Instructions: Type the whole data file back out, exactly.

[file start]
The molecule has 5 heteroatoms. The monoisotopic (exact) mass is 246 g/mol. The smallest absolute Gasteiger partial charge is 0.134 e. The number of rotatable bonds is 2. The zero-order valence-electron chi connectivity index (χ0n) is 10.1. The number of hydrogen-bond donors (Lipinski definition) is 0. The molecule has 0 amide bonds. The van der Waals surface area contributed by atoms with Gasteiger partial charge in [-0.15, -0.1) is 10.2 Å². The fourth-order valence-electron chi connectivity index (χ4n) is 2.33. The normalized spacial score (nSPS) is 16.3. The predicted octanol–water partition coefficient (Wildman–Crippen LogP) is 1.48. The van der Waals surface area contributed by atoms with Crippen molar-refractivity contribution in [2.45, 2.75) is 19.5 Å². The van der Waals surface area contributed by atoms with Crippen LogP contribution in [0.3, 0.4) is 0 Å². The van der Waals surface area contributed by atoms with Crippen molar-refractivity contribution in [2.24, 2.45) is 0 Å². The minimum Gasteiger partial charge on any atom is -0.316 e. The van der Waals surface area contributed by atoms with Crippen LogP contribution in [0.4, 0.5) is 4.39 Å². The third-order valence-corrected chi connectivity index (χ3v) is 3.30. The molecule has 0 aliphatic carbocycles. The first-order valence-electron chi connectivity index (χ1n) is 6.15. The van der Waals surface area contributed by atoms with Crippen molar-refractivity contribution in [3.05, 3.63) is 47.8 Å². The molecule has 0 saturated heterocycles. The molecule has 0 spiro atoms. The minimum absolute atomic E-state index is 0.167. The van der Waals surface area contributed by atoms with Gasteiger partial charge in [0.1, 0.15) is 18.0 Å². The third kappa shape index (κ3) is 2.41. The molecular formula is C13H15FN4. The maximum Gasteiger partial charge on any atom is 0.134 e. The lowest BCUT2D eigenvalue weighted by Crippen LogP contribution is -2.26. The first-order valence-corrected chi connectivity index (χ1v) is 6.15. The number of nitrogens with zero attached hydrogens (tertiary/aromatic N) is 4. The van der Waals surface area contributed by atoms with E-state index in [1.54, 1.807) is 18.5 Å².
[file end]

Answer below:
The molecule has 5 heteroatoms. The monoisotopic (exact) mass is 246 g/mol. The smallest absolute Gasteiger partial charge is 0.134 e. The number of rotatable bonds is 2. The zero-order valence-electron chi connectivity index (χ0n) is 10.1. The number of hydrogen-bond donors (Lipinski definition) is 0. The molecule has 0 amide bonds. The van der Waals surface area contributed by atoms with Gasteiger partial charge in [-0.15, -0.1) is 10.2 Å². The fourth-order valence-electron chi connectivity index (χ4n) is 2.33. The normalized spacial score (nSPS) is 16.3. The predicted octanol–water partition coefficient (Wildman–Crippen LogP) is 1.48. The van der Waals surface area contributed by atoms with Crippen molar-refractivity contribution in [2.45, 2.75) is 19.5 Å². The van der Waals surface area contributed by atoms with Crippen LogP contribution in [0.3, 0.4) is 0 Å². The van der Waals surface area contributed by atoms with Crippen molar-refractivity contribution in [2.24, 2.45) is 0 Å². The minimum Gasteiger partial charge on any atom is -0.316 e. The van der Waals surface area contributed by atoms with Crippen LogP contribution in [0.4, 0.5) is 4.39 Å². The third-order valence-corrected chi connectivity index (χ3v) is 3.30. The molecule has 0 aliphatic carbocycles. The first-order valence-electron chi connectivity index (χ1n) is 6.15. The van der Waals surface area contributed by atoms with Crippen molar-refractivity contribution in [3.05, 3.63) is 47.8 Å². The molecule has 0 saturated heterocycles. The molecule has 0 spiro atoms. The minimum absolute atomic E-state index is 0.167. The van der Waals surface area contributed by atoms with Gasteiger partial charge in [0.1, 0.15) is 18.0 Å². The third kappa shape index (κ3) is 2.41. The molecular formula is C13H15FN4. The maximum Gasteiger partial charge on any atom is 0.134 e. The lowest BCUT2D eigenvalue weighted by Crippen LogP contribution is -2.26. The first-order valence-corrected chi connectivity index (χ1v) is 6.15. The number of nitrogens with zero attached hydrogens (tertiary/aromatic N) is 4. The van der Waals surface area contributed by atoms with E-state index in [1.54, 1.807) is 18.5 Å².